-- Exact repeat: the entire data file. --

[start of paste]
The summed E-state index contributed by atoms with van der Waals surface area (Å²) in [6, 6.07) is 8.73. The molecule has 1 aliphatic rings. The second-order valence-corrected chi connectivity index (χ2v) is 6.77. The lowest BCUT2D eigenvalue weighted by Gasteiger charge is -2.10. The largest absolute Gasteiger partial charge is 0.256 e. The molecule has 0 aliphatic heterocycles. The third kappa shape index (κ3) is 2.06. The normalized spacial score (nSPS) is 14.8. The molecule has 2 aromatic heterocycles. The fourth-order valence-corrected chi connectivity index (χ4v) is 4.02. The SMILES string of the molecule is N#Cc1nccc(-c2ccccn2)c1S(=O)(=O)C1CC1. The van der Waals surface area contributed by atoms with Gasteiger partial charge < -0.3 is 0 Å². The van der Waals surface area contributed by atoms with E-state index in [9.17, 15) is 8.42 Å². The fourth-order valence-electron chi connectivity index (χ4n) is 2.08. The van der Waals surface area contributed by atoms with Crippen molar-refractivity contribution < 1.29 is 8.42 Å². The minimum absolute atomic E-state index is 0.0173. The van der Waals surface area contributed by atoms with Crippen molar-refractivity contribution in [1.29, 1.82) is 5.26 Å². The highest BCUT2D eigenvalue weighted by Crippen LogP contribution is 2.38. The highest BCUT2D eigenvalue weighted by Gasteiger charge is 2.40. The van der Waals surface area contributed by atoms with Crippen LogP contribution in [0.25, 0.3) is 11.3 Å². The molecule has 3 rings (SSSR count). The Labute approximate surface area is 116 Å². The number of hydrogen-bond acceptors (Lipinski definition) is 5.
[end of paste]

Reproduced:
The summed E-state index contributed by atoms with van der Waals surface area (Å²) in [6, 6.07) is 8.73. The molecule has 1 aliphatic rings. The second-order valence-corrected chi connectivity index (χ2v) is 6.77. The lowest BCUT2D eigenvalue weighted by Gasteiger charge is -2.10. The largest absolute Gasteiger partial charge is 0.256 e. The molecule has 0 aliphatic heterocycles. The third kappa shape index (κ3) is 2.06. The normalized spacial score (nSPS) is 14.8. The molecule has 2 aromatic heterocycles. The fourth-order valence-corrected chi connectivity index (χ4v) is 4.02. The SMILES string of the molecule is N#Cc1nccc(-c2ccccn2)c1S(=O)(=O)C1CC1. The van der Waals surface area contributed by atoms with Gasteiger partial charge < -0.3 is 0 Å². The van der Waals surface area contributed by atoms with E-state index in [9.17, 15) is 8.42 Å². The fourth-order valence-electron chi connectivity index (χ4n) is 2.08. The van der Waals surface area contributed by atoms with Crippen molar-refractivity contribution < 1.29 is 8.42 Å². The minimum absolute atomic E-state index is 0.0173. The van der Waals surface area contributed by atoms with Crippen molar-refractivity contribution in [1.29, 1.82) is 5.26 Å². The highest BCUT2D eigenvalue weighted by Crippen LogP contribution is 2.38. The highest BCUT2D eigenvalue weighted by Gasteiger charge is 2.40. The van der Waals surface area contributed by atoms with Crippen LogP contribution in [0.25, 0.3) is 11.3 Å². The molecule has 3 rings (SSSR count). The Labute approximate surface area is 116 Å². The number of hydrogen-bond acceptors (Lipinski definition) is 5.